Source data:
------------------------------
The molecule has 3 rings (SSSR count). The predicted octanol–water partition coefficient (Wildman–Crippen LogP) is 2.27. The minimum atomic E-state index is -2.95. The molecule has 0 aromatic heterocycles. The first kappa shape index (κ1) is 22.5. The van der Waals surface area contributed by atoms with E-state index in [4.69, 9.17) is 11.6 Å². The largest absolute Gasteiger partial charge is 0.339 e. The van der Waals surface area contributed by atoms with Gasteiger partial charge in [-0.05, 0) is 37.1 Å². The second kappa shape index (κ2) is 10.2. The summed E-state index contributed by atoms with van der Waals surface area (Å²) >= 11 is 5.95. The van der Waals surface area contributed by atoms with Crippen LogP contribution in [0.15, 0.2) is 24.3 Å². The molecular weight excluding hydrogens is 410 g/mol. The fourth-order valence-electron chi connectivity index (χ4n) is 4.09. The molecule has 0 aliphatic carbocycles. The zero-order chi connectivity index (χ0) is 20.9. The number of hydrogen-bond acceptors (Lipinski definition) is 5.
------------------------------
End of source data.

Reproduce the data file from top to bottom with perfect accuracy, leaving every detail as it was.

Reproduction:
The molecule has 3 rings (SSSR count). The predicted octanol–water partition coefficient (Wildman–Crippen LogP) is 2.27. The minimum atomic E-state index is -2.95. The molecule has 0 aromatic heterocycles. The first kappa shape index (κ1) is 22.5. The van der Waals surface area contributed by atoms with E-state index in [4.69, 9.17) is 11.6 Å². The largest absolute Gasteiger partial charge is 0.339 e. The van der Waals surface area contributed by atoms with Gasteiger partial charge in [-0.05, 0) is 37.1 Å². The second kappa shape index (κ2) is 10.2. The summed E-state index contributed by atoms with van der Waals surface area (Å²) >= 11 is 5.95. The van der Waals surface area contributed by atoms with Crippen LogP contribution in [0.15, 0.2) is 24.3 Å². The molecular weight excluding hydrogens is 410 g/mol. The fourth-order valence-electron chi connectivity index (χ4n) is 4.09. The molecule has 0 aliphatic carbocycles. The zero-order chi connectivity index (χ0) is 20.9. The number of hydrogen-bond acceptors (Lipinski definition) is 5.